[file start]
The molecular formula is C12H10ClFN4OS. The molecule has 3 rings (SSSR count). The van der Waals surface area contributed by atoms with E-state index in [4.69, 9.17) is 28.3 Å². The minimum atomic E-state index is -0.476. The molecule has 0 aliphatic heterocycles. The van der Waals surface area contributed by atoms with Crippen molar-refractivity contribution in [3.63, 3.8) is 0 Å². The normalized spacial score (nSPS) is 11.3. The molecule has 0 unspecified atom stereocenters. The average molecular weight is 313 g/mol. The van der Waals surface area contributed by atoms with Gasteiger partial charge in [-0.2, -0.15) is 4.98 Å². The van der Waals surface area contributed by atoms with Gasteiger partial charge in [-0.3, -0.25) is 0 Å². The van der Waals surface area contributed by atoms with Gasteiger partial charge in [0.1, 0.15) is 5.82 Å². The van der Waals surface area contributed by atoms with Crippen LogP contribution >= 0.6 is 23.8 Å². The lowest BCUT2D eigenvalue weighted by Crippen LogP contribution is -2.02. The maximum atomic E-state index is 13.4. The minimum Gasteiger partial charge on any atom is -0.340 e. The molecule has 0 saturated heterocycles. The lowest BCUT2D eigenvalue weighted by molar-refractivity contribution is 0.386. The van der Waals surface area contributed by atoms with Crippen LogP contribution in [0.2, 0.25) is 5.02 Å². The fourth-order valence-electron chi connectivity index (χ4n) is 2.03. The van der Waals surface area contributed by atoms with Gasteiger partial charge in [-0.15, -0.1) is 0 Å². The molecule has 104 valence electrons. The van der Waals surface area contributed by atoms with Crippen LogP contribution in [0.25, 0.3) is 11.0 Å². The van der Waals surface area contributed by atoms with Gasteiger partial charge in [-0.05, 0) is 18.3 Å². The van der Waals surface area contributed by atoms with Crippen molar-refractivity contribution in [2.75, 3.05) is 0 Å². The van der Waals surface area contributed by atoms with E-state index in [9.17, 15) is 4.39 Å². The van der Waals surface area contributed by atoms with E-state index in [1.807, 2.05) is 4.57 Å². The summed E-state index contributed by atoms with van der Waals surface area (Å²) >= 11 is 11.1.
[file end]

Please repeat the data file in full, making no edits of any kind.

The molecular formula is C12H10ClFN4OS. The molecule has 3 rings (SSSR count). The van der Waals surface area contributed by atoms with E-state index in [4.69, 9.17) is 28.3 Å². The minimum atomic E-state index is -0.476. The molecule has 0 aliphatic heterocycles. The van der Waals surface area contributed by atoms with Crippen molar-refractivity contribution in [3.63, 3.8) is 0 Å². The normalized spacial score (nSPS) is 11.3. The molecule has 0 unspecified atom stereocenters. The average molecular weight is 313 g/mol. The van der Waals surface area contributed by atoms with Gasteiger partial charge in [-0.2, -0.15) is 4.98 Å². The van der Waals surface area contributed by atoms with Gasteiger partial charge in [-0.3, -0.25) is 0 Å². The van der Waals surface area contributed by atoms with Gasteiger partial charge in [0.1, 0.15) is 5.82 Å². The van der Waals surface area contributed by atoms with Crippen LogP contribution >= 0.6 is 23.8 Å². The lowest BCUT2D eigenvalue weighted by Crippen LogP contribution is -2.02. The maximum atomic E-state index is 13.4. The minimum Gasteiger partial charge on any atom is -0.340 e. The molecule has 0 saturated heterocycles. The lowest BCUT2D eigenvalue weighted by molar-refractivity contribution is 0.386. The van der Waals surface area contributed by atoms with Crippen LogP contribution in [0.2, 0.25) is 5.02 Å². The fourth-order valence-electron chi connectivity index (χ4n) is 2.03. The van der Waals surface area contributed by atoms with Gasteiger partial charge in [-0.15, -0.1) is 0 Å². The molecule has 104 valence electrons. The van der Waals surface area contributed by atoms with Crippen LogP contribution in [0.25, 0.3) is 11.0 Å². The van der Waals surface area contributed by atoms with Gasteiger partial charge in [-0.05, 0) is 18.3 Å². The van der Waals surface area contributed by atoms with Crippen molar-refractivity contribution in [2.75, 3.05) is 0 Å². The van der Waals surface area contributed by atoms with E-state index in [9.17, 15) is 4.39 Å². The van der Waals surface area contributed by atoms with E-state index in [1.807, 2.05) is 4.57 Å². The summed E-state index contributed by atoms with van der Waals surface area (Å²) >= 11 is 11.1.